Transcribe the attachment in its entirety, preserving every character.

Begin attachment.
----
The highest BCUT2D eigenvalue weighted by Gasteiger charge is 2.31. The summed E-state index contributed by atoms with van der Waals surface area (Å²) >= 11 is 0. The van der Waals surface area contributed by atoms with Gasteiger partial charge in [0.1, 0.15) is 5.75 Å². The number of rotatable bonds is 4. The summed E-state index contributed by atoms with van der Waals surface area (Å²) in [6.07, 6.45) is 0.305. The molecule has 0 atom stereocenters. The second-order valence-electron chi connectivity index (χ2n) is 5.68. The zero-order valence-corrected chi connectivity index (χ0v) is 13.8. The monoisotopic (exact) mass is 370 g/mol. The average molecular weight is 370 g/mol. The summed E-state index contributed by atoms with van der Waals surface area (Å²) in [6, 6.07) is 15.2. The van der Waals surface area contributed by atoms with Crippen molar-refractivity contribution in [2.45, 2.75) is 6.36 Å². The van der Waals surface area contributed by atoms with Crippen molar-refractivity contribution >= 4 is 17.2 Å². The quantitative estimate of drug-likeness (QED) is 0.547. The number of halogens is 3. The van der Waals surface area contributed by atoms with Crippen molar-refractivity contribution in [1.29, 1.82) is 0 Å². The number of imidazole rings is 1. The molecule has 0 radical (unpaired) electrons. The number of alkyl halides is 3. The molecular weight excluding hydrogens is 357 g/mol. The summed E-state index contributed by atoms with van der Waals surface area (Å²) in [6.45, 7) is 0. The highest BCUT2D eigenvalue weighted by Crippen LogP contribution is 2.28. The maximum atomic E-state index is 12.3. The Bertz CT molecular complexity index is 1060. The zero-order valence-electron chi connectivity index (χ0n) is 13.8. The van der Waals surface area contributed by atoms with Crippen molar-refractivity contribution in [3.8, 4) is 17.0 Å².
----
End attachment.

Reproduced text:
The highest BCUT2D eigenvalue weighted by Gasteiger charge is 2.31. The summed E-state index contributed by atoms with van der Waals surface area (Å²) >= 11 is 0. The van der Waals surface area contributed by atoms with Gasteiger partial charge in [0.1, 0.15) is 5.75 Å². The number of rotatable bonds is 4. The summed E-state index contributed by atoms with van der Waals surface area (Å²) in [6.07, 6.45) is 0.305. The molecule has 0 atom stereocenters. The second-order valence-electron chi connectivity index (χ2n) is 5.68. The zero-order valence-corrected chi connectivity index (χ0v) is 13.8. The monoisotopic (exact) mass is 370 g/mol. The average molecular weight is 370 g/mol. The summed E-state index contributed by atoms with van der Waals surface area (Å²) in [6, 6.07) is 15.2. The van der Waals surface area contributed by atoms with Crippen molar-refractivity contribution in [2.45, 2.75) is 6.36 Å². The van der Waals surface area contributed by atoms with Crippen molar-refractivity contribution >= 4 is 17.2 Å². The quantitative estimate of drug-likeness (QED) is 0.547. The number of halogens is 3. The van der Waals surface area contributed by atoms with Crippen molar-refractivity contribution in [1.29, 1.82) is 0 Å². The number of imidazole rings is 1. The molecule has 0 radical (unpaired) electrons. The number of alkyl halides is 3. The molecular weight excluding hydrogens is 357 g/mol. The summed E-state index contributed by atoms with van der Waals surface area (Å²) in [6.45, 7) is 0. The highest BCUT2D eigenvalue weighted by Crippen LogP contribution is 2.28. The maximum atomic E-state index is 12.3. The Bertz CT molecular complexity index is 1060. The zero-order valence-electron chi connectivity index (χ0n) is 13.8. The van der Waals surface area contributed by atoms with Crippen molar-refractivity contribution in [3.8, 4) is 17.0 Å².